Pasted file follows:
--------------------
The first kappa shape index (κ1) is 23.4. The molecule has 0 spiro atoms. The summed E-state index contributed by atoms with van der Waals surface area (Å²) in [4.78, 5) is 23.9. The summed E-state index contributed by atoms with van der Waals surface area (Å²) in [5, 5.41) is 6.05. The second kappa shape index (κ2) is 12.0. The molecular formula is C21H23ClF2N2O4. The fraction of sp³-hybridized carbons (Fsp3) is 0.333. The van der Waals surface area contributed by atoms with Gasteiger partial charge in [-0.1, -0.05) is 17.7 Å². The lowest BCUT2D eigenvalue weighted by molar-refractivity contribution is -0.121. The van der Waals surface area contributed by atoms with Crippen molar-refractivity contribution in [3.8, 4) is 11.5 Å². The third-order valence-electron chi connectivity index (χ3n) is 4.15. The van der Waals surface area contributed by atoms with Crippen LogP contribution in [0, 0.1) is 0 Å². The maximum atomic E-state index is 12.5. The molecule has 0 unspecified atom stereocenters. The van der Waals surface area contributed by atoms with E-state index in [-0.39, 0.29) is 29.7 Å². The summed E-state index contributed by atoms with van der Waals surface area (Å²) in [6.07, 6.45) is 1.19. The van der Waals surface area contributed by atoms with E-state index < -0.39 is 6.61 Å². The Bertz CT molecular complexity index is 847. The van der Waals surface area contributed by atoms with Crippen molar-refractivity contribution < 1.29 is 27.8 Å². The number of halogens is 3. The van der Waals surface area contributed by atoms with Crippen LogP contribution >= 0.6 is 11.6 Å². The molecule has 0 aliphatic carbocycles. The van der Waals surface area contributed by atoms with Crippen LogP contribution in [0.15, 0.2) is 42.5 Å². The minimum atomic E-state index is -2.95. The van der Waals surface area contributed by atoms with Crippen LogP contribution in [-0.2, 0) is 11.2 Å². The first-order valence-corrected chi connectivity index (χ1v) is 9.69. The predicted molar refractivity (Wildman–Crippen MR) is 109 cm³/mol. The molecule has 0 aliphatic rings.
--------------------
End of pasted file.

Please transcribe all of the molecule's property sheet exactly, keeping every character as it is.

The first kappa shape index (κ1) is 23.4. The molecule has 0 spiro atoms. The summed E-state index contributed by atoms with van der Waals surface area (Å²) in [4.78, 5) is 23.9. The summed E-state index contributed by atoms with van der Waals surface area (Å²) in [5, 5.41) is 6.05. The second kappa shape index (κ2) is 12.0. The molecular formula is C21H23ClF2N2O4. The fraction of sp³-hybridized carbons (Fsp3) is 0.333. The van der Waals surface area contributed by atoms with Gasteiger partial charge in [-0.1, -0.05) is 17.7 Å². The lowest BCUT2D eigenvalue weighted by molar-refractivity contribution is -0.121. The van der Waals surface area contributed by atoms with Crippen molar-refractivity contribution in [3.8, 4) is 11.5 Å². The third-order valence-electron chi connectivity index (χ3n) is 4.15. The van der Waals surface area contributed by atoms with Crippen LogP contribution in [0, 0.1) is 0 Å². The maximum atomic E-state index is 12.5. The molecule has 0 unspecified atom stereocenters. The van der Waals surface area contributed by atoms with E-state index in [-0.39, 0.29) is 29.7 Å². The summed E-state index contributed by atoms with van der Waals surface area (Å²) in [6.07, 6.45) is 1.19. The van der Waals surface area contributed by atoms with E-state index < -0.39 is 6.61 Å². The Bertz CT molecular complexity index is 847. The van der Waals surface area contributed by atoms with Crippen molar-refractivity contribution < 1.29 is 27.8 Å². The number of halogens is 3. The van der Waals surface area contributed by atoms with Crippen LogP contribution >= 0.6 is 11.6 Å². The molecule has 0 aliphatic carbocycles. The van der Waals surface area contributed by atoms with Crippen LogP contribution in [0.15, 0.2) is 42.5 Å². The minimum atomic E-state index is -2.95. The van der Waals surface area contributed by atoms with Crippen LogP contribution in [-0.2, 0) is 11.2 Å². The first-order valence-corrected chi connectivity index (χ1v) is 9.69. The predicted molar refractivity (Wildman–Crippen MR) is 109 cm³/mol. The molecule has 0 aliphatic rings.